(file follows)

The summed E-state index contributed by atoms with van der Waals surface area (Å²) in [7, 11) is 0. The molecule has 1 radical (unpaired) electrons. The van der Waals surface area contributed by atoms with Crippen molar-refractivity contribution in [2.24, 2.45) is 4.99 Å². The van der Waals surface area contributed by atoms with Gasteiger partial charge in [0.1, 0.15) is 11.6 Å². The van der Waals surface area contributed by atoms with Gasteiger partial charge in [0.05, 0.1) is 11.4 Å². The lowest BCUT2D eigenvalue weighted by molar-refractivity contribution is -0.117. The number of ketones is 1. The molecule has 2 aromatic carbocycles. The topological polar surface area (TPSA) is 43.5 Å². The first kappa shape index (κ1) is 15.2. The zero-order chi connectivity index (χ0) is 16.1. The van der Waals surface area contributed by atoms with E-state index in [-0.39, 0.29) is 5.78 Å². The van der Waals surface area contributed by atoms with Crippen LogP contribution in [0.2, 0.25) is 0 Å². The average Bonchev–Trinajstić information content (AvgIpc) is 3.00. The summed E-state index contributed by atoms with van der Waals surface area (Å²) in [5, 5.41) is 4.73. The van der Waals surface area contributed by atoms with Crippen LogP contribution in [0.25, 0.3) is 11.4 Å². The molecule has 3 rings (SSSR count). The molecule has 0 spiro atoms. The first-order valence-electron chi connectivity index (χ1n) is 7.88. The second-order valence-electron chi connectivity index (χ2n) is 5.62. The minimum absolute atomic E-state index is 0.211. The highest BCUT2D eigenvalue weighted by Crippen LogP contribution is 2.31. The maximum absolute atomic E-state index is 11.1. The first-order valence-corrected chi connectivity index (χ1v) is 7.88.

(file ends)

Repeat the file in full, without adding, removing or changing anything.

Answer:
The summed E-state index contributed by atoms with van der Waals surface area (Å²) in [7, 11) is 0. The molecule has 1 radical (unpaired) electrons. The van der Waals surface area contributed by atoms with Crippen molar-refractivity contribution in [2.24, 2.45) is 4.99 Å². The van der Waals surface area contributed by atoms with Gasteiger partial charge in [0.1, 0.15) is 11.6 Å². The van der Waals surface area contributed by atoms with Gasteiger partial charge in [0.05, 0.1) is 11.4 Å². The lowest BCUT2D eigenvalue weighted by molar-refractivity contribution is -0.117. The number of ketones is 1. The molecule has 2 aromatic carbocycles. The topological polar surface area (TPSA) is 43.5 Å². The first kappa shape index (κ1) is 15.2. The zero-order chi connectivity index (χ0) is 16.1. The van der Waals surface area contributed by atoms with E-state index in [-0.39, 0.29) is 5.78 Å². The van der Waals surface area contributed by atoms with Crippen LogP contribution in [0.2, 0.25) is 0 Å². The average Bonchev–Trinajstić information content (AvgIpc) is 3.00. The summed E-state index contributed by atoms with van der Waals surface area (Å²) in [5, 5.41) is 4.73. The van der Waals surface area contributed by atoms with Crippen LogP contribution in [0.25, 0.3) is 11.4 Å². The molecule has 3 rings (SSSR count). The molecule has 0 spiro atoms. The first-order valence-electron chi connectivity index (χ1n) is 7.88. The second-order valence-electron chi connectivity index (χ2n) is 5.62. The minimum absolute atomic E-state index is 0.211. The highest BCUT2D eigenvalue weighted by Crippen LogP contribution is 2.31. The maximum absolute atomic E-state index is 11.1. The first-order valence-corrected chi connectivity index (χ1v) is 7.88.